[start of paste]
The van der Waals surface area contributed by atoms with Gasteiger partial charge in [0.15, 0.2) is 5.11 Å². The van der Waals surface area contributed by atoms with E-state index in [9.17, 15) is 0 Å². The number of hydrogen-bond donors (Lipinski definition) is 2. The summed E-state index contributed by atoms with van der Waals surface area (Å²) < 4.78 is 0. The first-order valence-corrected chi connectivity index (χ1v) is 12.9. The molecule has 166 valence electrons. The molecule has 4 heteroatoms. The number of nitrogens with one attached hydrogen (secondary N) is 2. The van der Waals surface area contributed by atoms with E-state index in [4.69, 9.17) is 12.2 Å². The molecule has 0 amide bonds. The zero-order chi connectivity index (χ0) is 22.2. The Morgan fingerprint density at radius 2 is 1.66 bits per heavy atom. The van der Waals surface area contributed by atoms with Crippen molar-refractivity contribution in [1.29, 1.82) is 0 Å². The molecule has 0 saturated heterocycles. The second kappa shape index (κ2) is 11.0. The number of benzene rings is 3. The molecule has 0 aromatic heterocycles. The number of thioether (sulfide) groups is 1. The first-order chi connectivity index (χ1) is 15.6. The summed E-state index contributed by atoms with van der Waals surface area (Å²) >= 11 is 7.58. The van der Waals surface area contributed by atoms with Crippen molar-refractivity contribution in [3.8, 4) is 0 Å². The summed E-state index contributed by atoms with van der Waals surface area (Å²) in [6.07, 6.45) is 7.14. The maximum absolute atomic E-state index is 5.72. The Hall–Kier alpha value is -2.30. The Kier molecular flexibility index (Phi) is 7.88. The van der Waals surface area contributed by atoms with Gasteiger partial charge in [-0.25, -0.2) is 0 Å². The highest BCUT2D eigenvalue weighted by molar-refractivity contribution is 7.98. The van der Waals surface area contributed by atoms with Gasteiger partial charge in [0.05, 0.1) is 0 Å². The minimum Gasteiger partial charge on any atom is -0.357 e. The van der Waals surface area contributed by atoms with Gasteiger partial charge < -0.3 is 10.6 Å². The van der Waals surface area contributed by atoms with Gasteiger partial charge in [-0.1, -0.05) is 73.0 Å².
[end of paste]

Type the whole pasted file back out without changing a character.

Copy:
The van der Waals surface area contributed by atoms with Gasteiger partial charge in [0.15, 0.2) is 5.11 Å². The van der Waals surface area contributed by atoms with E-state index in [9.17, 15) is 0 Å². The number of hydrogen-bond donors (Lipinski definition) is 2. The summed E-state index contributed by atoms with van der Waals surface area (Å²) < 4.78 is 0. The first-order valence-corrected chi connectivity index (χ1v) is 12.9. The molecule has 166 valence electrons. The molecule has 4 heteroatoms. The number of nitrogens with one attached hydrogen (secondary N) is 2. The van der Waals surface area contributed by atoms with E-state index in [4.69, 9.17) is 12.2 Å². The molecule has 0 amide bonds. The zero-order chi connectivity index (χ0) is 22.2. The Morgan fingerprint density at radius 2 is 1.66 bits per heavy atom. The van der Waals surface area contributed by atoms with Crippen molar-refractivity contribution in [1.29, 1.82) is 0 Å². The molecule has 0 saturated heterocycles. The second kappa shape index (κ2) is 11.0. The number of benzene rings is 3. The molecule has 0 aromatic heterocycles. The number of thioether (sulfide) groups is 1. The first-order chi connectivity index (χ1) is 15.6. The summed E-state index contributed by atoms with van der Waals surface area (Å²) >= 11 is 7.58. The van der Waals surface area contributed by atoms with Crippen molar-refractivity contribution in [3.8, 4) is 0 Å². The summed E-state index contributed by atoms with van der Waals surface area (Å²) in [6.07, 6.45) is 7.14. The maximum absolute atomic E-state index is 5.72. The Hall–Kier alpha value is -2.30. The Kier molecular flexibility index (Phi) is 7.88. The van der Waals surface area contributed by atoms with Gasteiger partial charge in [-0.25, -0.2) is 0 Å². The highest BCUT2D eigenvalue weighted by molar-refractivity contribution is 7.98. The van der Waals surface area contributed by atoms with Gasteiger partial charge in [0.05, 0.1) is 0 Å². The minimum Gasteiger partial charge on any atom is -0.357 e. The van der Waals surface area contributed by atoms with Gasteiger partial charge < -0.3 is 10.6 Å². The van der Waals surface area contributed by atoms with Gasteiger partial charge in [-0.1, -0.05) is 73.0 Å².